Sway Bar Disclaimer/Maintenance
Sway Bar Disclaimer
Karcepts Sway Bars are designed for race purposes. Only solid, low friction polymer bearings are utilized in our sway bar kits. No rubber or soft polyurethane is used. Endlink construction is steel on steel (with only a Teflon liner between the ball and race of our endlinks). Additionally, Karcepts Sway Bars are of a 3-piece design, comprised of a NASCAR/Speedway style splined center section, with mating splined aluminum sway bar arms. Karcepts Sway Bars are also capable of stiffness levels far greater than OE, and almost always greater than any other aftermarket bar available. The above factors are why racers choose our products; however, if Karcepts Sway Bars are utilized for daily driving, additional NVH (noise, vibration, harshness) may be observed. Karcepts, Inc. tries to its fullest extent to minimize NVH as much as possible, even with such a rigid design. Few customers have ever claimed our bars add unwanted vibration or harshness. However, in some cases, noises have been reported. In general, most clicks, knocks, clanks, and squeaks can still be eliminated with proper maintenance.
Sway Bar Maintenance
Below are maintenance procedures that may be helpful in resolving any undesired sway bar noises:
1. Verify everything is tight and installed exactly as specified in the Karcepts Installation Instructions. With such a solid design, any loose part can make all kinds of clatter. If the clamp collars have any gap between them and the mount bushings, the bar can shift side to side and make some sounds. Additionally, all torque specifications must be followed, especially on the sway bar arms and clamp collars. You must obtain the properly sized torque wrench(es) and hex bit socket(s) to install and maintain your Karcepts Sway Bar Kit.
2. The most common noise issue on a 3-piece bar is at the splined connections between the steel center section and the aluminum sway bar arms. The noise can sound like a metallic clicking, often confused with endlink noise. Other times it can make a knocking or clanking noise, so it is always best to address the splined connections first. Some bars and arms never encounter the issue, others may show up one time and need addressed, and yet a few may require a constant maintenance schedule. To eliminate sounds caused from the splined connections, loosen the sway bar clamping bolts, slide the arms off of the center section, rotate the center section within the mounts 60-90 degrees, re-lubricate the splines of the sway bar arms with a liberal amount of anti-seize, then re-install the arms onto the center section and torque bolts to the proper Karcepts supplied torque specifications.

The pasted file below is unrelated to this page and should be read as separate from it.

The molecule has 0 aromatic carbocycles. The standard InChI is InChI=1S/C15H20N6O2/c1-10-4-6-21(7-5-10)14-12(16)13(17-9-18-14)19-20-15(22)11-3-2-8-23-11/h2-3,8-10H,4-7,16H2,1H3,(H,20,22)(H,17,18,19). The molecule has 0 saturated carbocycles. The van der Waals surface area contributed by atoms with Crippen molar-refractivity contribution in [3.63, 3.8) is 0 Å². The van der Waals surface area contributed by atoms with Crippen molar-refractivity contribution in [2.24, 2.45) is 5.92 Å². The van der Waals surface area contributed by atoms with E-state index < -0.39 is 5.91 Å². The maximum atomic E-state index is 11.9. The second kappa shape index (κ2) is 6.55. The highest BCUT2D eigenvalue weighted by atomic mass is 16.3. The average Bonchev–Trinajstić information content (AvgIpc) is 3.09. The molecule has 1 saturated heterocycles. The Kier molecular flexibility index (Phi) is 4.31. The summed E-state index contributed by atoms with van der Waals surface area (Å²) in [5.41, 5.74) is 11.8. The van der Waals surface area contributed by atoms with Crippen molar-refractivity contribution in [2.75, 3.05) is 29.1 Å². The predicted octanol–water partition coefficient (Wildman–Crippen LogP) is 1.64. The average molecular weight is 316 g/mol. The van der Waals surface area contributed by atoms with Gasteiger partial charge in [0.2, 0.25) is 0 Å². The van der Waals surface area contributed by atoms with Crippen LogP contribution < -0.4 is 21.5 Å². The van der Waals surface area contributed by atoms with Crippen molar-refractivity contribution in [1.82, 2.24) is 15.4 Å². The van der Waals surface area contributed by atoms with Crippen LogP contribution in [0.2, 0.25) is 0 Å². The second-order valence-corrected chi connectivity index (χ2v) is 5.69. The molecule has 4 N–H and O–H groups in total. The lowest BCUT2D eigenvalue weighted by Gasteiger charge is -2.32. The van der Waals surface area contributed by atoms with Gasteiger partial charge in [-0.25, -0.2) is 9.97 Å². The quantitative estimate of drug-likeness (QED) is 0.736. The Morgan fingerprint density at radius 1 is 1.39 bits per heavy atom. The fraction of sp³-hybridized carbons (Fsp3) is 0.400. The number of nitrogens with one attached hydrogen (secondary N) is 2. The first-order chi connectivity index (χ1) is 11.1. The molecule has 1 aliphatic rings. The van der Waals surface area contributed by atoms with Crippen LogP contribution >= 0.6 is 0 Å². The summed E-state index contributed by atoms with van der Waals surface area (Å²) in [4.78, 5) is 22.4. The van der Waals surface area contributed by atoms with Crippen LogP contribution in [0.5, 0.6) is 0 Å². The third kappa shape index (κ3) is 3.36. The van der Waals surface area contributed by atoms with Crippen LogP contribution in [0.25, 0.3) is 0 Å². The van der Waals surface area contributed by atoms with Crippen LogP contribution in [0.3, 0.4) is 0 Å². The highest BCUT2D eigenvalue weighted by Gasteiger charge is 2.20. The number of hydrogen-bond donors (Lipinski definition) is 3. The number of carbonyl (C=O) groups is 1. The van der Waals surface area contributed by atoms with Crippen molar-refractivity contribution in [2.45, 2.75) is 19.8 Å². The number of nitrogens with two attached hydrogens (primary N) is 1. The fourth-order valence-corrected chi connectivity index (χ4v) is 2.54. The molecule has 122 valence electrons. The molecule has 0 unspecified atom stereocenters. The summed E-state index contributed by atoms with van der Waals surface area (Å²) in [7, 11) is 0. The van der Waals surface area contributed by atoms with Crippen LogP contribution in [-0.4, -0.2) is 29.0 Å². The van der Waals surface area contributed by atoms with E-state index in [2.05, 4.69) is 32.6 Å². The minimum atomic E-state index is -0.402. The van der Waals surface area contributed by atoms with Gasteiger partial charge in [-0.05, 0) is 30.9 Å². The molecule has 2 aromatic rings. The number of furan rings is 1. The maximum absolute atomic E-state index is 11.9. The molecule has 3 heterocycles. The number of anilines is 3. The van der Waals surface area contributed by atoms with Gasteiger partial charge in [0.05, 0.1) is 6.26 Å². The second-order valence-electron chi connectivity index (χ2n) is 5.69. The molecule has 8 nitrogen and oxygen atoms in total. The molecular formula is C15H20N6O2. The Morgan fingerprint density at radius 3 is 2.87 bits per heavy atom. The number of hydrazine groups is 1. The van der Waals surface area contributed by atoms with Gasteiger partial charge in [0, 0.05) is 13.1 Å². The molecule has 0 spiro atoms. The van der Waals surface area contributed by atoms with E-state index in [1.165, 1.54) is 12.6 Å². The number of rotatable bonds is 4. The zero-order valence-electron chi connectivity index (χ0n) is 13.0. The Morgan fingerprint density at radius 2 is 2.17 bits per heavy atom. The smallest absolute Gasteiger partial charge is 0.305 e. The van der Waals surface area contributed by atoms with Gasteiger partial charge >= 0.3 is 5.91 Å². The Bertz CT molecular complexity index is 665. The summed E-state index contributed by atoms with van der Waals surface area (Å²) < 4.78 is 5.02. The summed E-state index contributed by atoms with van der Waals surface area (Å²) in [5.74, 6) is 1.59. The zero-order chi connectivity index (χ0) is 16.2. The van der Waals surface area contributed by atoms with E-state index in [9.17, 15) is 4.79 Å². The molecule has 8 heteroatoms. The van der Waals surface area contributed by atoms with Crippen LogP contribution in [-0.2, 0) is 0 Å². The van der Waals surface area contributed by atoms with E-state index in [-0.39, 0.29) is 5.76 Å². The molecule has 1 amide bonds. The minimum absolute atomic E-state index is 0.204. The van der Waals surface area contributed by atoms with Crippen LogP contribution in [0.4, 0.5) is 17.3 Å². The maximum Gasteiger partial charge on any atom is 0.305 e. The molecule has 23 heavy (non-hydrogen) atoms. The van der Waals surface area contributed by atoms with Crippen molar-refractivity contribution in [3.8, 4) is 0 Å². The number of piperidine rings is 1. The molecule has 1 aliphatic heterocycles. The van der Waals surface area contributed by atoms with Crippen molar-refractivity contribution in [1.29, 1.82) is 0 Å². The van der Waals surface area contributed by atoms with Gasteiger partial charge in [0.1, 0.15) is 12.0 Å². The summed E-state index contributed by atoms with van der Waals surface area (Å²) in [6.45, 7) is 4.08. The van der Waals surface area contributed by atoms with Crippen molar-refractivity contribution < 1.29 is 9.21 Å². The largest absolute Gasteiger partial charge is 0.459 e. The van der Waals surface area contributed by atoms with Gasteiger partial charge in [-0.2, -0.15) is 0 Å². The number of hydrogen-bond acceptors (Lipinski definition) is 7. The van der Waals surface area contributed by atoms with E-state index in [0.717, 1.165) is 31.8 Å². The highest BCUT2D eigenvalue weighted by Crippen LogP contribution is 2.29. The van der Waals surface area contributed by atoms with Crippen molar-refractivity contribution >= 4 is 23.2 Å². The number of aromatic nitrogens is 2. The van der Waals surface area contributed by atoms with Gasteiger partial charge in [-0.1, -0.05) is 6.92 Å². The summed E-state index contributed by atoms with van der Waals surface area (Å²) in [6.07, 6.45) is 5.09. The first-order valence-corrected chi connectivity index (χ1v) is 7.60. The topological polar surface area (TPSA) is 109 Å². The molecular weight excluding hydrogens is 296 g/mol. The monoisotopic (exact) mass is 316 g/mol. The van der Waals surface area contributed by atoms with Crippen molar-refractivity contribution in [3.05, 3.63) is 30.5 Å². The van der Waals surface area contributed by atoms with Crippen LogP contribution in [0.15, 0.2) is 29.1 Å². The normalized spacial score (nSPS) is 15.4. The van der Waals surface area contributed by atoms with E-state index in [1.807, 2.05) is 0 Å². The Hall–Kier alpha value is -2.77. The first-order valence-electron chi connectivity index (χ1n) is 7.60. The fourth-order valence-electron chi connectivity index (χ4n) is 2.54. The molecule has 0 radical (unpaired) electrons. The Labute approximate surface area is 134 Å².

3. For a creak or squeak type noise, apply a NLGI #2 lithium grease on the surfaces between the mount bushings and center section. Some Karcepts Sway Bar Mounts include grease fittings to make this task easier. WD-40 and PTFE sprays are not recommended on the sway bar mount bushings. If a squeak is still prevalent, try spraying the spherical endlink connections with lube to see if the noise goes away. An endlink squeak would be a rare instance on a Karcepts Sway Bar, but it may be possible.
4. If driving slowly over a bumpy surface and some clatter is observed, that may likely be attributed to a small amount of endlink play. In most instances you can run the sway bar with endlink play for a long time and there will be no ill effects (other than possible sounds at low speeds). Endlink play is something that can develop over time. Endlinks ordinarily are going to be a wear item, especially when running stiff sway bar settings. Endlink wear can also be magnified if racing in classes that mandate soft factory springs. Karcepts, Inc. has spec'ed out the endlinks in all applications to achieve the greatest life possible, but endlink life will vary based on customer use. In general, you should be able to get at least 2 race seasons out of a set of supplied Karcepts Endlinks. However, extreme applications may require endlink replacement once a year. It is best to physically remove and inspect endlinks to determine if play has built up between the ball and race of an endlink. It may also be possible to spray the spherical connections with lube. If noises subside immediately, then endlink play is most likely the contributing factor.